A Boeing 737-8 belonging to United Airlines suffered a double tire burst on landing at the Fort Myers Airport. The incident, which caused a halt of all departure and arrival operations, happened when the airplane – flying from Newark, New Jersey – landed on the airport’s single runway. This comes just days after a male passenger allegedly assaulted United Airlines cabin crew.
Many passengers were left stranded at the terminal, and a few others missed connecting flights. Other passengers en route to the airport found themselves in Miami or Fort Lauderdale.
The aircraft with registration number N27253 stopped more than halfway down the 12000-foot runway and found itself on the taxiway near the control tower.
The runway was immediately shut because of the incident. However, the local authority failed to notify the public of the incident or the runway closure.
It was the same at the terminal building, as the only announcements were pet-related. Due to the incident, no flight could take off while arriving planes were diverted to airports in South Florida.
However, according to the Federal Aviation Administration (FAA), South West Florida International Airport’s runway was closed until 7 p.m before normal operations could resume.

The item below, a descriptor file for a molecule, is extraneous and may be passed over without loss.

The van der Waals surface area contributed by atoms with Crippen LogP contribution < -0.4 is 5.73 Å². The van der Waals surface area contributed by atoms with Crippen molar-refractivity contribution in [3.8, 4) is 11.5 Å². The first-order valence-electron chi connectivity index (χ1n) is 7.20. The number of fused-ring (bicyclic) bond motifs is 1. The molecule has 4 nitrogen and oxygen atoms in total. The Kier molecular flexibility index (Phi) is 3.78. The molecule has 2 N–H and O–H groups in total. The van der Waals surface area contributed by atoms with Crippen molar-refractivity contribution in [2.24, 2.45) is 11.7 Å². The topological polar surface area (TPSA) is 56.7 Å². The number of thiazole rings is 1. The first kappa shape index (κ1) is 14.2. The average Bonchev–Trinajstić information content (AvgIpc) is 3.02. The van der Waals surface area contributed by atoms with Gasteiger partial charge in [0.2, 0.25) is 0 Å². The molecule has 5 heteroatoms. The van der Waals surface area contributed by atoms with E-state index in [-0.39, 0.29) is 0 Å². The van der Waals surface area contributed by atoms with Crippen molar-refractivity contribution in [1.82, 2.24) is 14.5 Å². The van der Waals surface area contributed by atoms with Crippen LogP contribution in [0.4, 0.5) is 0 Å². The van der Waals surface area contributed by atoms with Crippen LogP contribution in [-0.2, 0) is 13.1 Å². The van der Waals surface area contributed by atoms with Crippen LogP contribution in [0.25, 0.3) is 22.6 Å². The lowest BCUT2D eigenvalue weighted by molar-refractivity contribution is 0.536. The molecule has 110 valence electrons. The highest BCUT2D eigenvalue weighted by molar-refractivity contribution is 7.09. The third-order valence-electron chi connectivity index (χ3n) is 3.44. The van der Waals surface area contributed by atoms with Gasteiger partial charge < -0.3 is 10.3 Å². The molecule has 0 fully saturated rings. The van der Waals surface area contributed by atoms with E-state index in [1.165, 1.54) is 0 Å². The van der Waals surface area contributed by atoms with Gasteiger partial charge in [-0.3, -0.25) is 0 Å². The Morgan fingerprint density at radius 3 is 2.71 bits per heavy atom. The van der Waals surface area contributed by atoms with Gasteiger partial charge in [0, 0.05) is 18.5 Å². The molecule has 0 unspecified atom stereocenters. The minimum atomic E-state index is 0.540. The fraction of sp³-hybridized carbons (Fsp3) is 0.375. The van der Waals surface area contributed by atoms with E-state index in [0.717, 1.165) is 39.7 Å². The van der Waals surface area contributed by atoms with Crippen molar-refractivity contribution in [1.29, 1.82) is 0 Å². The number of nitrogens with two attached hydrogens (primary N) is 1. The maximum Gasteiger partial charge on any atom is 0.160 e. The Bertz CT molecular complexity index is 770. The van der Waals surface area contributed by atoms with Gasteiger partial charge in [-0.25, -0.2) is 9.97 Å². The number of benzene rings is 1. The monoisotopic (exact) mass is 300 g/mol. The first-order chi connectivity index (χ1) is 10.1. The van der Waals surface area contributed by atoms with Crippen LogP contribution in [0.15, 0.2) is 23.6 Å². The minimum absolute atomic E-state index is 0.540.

The Lee County Port Authority spokesperson, Victoria Moreland, has since issued a statement stating that passengers flying with United Airlines were bussed to the terminal, and no injuries were reported.
Josh Freed, United Airlines spokesperson, said there were 154 passengers and six crew members on the flight.
RSW is closed due to an incident with a United aircraft. UA takes the lead on moving the aircraft and RSW is doing everything we can to assist them. Once the plane is moved, we can resume operations. We apologize for the inconvenience that everyone has gone through today.
The aircraft has since been removed and regular activities have resumed at the airport.
Update 10/18, 8:10 pm: The runway at RSW is open and the UA aircraft has been removed. Flights will resume tonight. Please contact your airline to confirm your flight.